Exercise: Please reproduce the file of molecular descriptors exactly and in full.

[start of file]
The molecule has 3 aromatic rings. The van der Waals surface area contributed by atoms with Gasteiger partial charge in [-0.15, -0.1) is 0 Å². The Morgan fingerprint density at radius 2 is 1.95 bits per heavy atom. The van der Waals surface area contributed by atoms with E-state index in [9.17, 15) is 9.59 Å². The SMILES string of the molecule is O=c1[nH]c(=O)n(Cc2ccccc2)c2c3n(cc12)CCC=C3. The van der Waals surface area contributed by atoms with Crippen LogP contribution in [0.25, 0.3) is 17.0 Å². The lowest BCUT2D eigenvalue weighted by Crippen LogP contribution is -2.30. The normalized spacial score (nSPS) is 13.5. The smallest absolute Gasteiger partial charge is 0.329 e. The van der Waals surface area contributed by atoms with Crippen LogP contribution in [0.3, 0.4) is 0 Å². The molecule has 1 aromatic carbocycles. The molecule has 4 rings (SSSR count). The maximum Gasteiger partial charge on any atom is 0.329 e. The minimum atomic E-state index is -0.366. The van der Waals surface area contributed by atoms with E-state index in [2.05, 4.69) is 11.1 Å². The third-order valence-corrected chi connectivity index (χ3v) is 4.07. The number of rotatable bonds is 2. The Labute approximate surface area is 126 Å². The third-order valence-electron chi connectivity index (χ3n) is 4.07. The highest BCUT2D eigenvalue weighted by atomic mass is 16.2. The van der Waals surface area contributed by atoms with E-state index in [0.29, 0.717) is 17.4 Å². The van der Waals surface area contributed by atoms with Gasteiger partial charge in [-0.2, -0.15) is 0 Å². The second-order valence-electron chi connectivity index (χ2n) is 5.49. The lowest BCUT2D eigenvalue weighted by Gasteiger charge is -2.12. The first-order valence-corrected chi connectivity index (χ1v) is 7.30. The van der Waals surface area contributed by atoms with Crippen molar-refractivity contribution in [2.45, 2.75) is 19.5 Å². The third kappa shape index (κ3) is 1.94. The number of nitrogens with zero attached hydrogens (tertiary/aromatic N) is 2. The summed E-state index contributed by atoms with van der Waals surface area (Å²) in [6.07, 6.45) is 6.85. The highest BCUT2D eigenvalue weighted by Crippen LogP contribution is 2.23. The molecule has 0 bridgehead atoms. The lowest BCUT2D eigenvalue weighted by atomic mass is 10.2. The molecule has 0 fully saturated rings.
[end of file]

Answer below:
The molecule has 3 aromatic rings. The van der Waals surface area contributed by atoms with Gasteiger partial charge in [-0.15, -0.1) is 0 Å². The Morgan fingerprint density at radius 2 is 1.95 bits per heavy atom. The van der Waals surface area contributed by atoms with E-state index in [9.17, 15) is 9.59 Å². The SMILES string of the molecule is O=c1[nH]c(=O)n(Cc2ccccc2)c2c3n(cc12)CCC=C3. The van der Waals surface area contributed by atoms with Crippen LogP contribution in [0.25, 0.3) is 17.0 Å². The lowest BCUT2D eigenvalue weighted by Crippen LogP contribution is -2.30. The normalized spacial score (nSPS) is 13.5. The smallest absolute Gasteiger partial charge is 0.329 e. The van der Waals surface area contributed by atoms with Crippen LogP contribution in [0.3, 0.4) is 0 Å². The molecule has 1 aromatic carbocycles. The molecule has 4 rings (SSSR count). The maximum Gasteiger partial charge on any atom is 0.329 e. The minimum atomic E-state index is -0.366. The van der Waals surface area contributed by atoms with E-state index in [2.05, 4.69) is 11.1 Å². The third-order valence-corrected chi connectivity index (χ3v) is 4.07. The number of rotatable bonds is 2. The Labute approximate surface area is 126 Å². The third-order valence-electron chi connectivity index (χ3n) is 4.07. The highest BCUT2D eigenvalue weighted by atomic mass is 16.2. The van der Waals surface area contributed by atoms with E-state index in [0.29, 0.717) is 17.4 Å². The van der Waals surface area contributed by atoms with Gasteiger partial charge in [-0.2, -0.15) is 0 Å². The second-order valence-electron chi connectivity index (χ2n) is 5.49. The lowest BCUT2D eigenvalue weighted by Gasteiger charge is -2.12. The first-order valence-corrected chi connectivity index (χ1v) is 7.30. The van der Waals surface area contributed by atoms with Crippen molar-refractivity contribution in [2.45, 2.75) is 19.5 Å². The third kappa shape index (κ3) is 1.94. The number of nitrogens with zero attached hydrogens (tertiary/aromatic N) is 2. The summed E-state index contributed by atoms with van der Waals surface area (Å²) in [6.07, 6.45) is 6.85. The highest BCUT2D eigenvalue weighted by Crippen LogP contribution is 2.23. The molecule has 0 bridgehead atoms. The lowest BCUT2D eigenvalue weighted by atomic mass is 10.2. The molecule has 0 fully saturated rings.